Most money pumped into gold ETFs since October 2012
Gold on Monday consolidated recent gains sparked by safe haven buying after Switzerland's bombshell currency and interest rates move, the fallout from the collapse in the price of oil and the rampant dollar.
In light trade on the New York Mercantile Exchange due to a public holiday in the US, gold futures advanced some $12 an ounce from Friday's close to trade at $1,277 an ounce – the highest since early September. Last week the metal gained more than 5% and is now trading over $90 up in 2015.
Silver's move on Monday was more pronounced particularly give thin volumes of electronic trading. March contracts rose 3.5% or $0.60 to $17.71 compared to Friday's close. Earlier in the day the precious metal briefly traded above the $18 level. Silver is up almost 12% in 2015 after losing 20% of its value last year.
Roughly 60% of silver buying is for industrial use with investment and jewellery demand making up the remainder. Silver price jump comes despite weakness in other industrial metals like copper which is trading near five-year lows after a disastrous start to the year.
Despite the rally, investors in exchange traded funds backed by physical gold and silver were reluctant to commit fresh money to the sector.
Prompted by the currency turmoil, copper's collapse and a stock market correction, retail and institutional investors last week were finally convinced to increase their exposure to precious metals.
Last week saw a the biggest jump in holdings in the dozens of gold-backed ETFs listed around the globe since October 2012 – the run up to the all-time record of 2,632 tonnes reached in December that year.
New inflows of 22 tonnes saw total holdings increase to a total of 1,621.9 tonnes. At the start of the year holdings declined to a low of 1,595.6 tonnes – levels last seen April 2009.
SPDR Gold Shares (NYSEARCA: GLD) – the world’s largest gold ETF holding more than 40% of the total – enjoyed net additions of 23.3 tonnes in just two days.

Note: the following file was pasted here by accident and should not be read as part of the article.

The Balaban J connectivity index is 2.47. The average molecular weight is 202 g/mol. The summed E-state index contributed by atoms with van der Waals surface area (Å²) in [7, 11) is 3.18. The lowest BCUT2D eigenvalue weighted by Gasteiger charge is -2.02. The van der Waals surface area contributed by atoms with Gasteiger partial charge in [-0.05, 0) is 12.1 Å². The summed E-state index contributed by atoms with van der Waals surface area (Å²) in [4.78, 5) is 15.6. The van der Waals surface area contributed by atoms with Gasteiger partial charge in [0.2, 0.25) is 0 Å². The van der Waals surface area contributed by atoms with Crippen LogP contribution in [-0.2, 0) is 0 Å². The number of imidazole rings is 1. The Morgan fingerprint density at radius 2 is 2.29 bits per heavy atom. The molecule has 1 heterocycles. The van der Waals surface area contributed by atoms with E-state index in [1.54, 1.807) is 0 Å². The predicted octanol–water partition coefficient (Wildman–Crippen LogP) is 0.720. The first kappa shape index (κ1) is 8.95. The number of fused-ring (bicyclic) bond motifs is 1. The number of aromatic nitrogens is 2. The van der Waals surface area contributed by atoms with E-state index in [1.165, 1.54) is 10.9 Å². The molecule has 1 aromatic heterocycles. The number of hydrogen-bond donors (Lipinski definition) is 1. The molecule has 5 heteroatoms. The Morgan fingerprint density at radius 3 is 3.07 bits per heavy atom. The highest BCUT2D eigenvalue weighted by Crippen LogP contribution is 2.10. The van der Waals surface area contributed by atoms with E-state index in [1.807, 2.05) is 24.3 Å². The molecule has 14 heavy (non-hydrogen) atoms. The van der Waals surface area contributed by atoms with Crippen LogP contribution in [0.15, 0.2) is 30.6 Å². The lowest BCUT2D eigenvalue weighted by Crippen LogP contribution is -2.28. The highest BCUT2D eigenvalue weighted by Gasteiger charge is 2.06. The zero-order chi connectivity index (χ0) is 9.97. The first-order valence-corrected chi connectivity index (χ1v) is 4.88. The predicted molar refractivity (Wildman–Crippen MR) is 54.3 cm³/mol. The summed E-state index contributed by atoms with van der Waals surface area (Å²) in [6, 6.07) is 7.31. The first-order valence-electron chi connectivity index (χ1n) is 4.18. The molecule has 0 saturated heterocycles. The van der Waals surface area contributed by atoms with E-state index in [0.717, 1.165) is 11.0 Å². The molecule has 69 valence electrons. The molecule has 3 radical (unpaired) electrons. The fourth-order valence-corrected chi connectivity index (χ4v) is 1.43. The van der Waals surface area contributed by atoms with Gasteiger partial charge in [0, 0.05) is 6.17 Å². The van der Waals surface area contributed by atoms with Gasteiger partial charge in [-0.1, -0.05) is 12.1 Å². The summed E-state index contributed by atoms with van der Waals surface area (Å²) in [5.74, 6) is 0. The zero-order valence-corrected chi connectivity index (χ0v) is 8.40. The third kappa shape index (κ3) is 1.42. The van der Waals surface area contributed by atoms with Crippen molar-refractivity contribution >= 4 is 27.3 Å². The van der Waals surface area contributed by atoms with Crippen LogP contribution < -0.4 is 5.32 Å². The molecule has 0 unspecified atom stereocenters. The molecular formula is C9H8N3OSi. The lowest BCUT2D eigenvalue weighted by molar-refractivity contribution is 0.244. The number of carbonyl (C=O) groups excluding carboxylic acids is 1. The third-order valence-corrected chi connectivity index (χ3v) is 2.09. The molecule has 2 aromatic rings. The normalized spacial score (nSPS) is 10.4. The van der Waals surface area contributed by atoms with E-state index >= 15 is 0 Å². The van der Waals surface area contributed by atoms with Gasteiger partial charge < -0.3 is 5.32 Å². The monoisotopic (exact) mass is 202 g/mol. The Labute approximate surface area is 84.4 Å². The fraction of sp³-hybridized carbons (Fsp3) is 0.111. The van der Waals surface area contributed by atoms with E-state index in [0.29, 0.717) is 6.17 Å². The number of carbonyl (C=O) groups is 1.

Wednesday last week GLD holdings fell to the lowest since September 2008 at the time of the collapse of Lehman Brothers and the onset of the global financial crisis.
On the Thursday and Friday following the Swiss central bank announcement investors snapped up 23.3 tonnes in GLD pushing – an indication of just how much investors were spooked by the latest central bank shenanigans.
Inflows into physical silver-backed ETFs last week amounted to 71.2 million tonnes for a total of 19,452.2 tonnes. That's still well below record levels in October of 20,182 tonnes.
Even before the Switzerland surprise Marc Faber, economist, investment guru and Wall Street stalwart, predicted a bull run for gold based on a loss of confidence in the world's monetary system:
“I’m positive [that] gold will go up substantially [in 2015] — say 30%,” Faber, whose investment letter is called the Gloom Boom Doom Report, said at Société Générale’s global strategy presentation in London on Tuesday.
“My belief is that the big surprise this year is that investor confidence in central banks collapses. And when that happens — I can’t short central banks, although I’d really like to, and the only way to short them is to go long gold, silver and platinum,” he said. “That’s the only way. That’s something I will do.”
Image of lakeside benches in the shape of gold bars in Kreuzlingen, canton of Thurgau, by Sascha Erni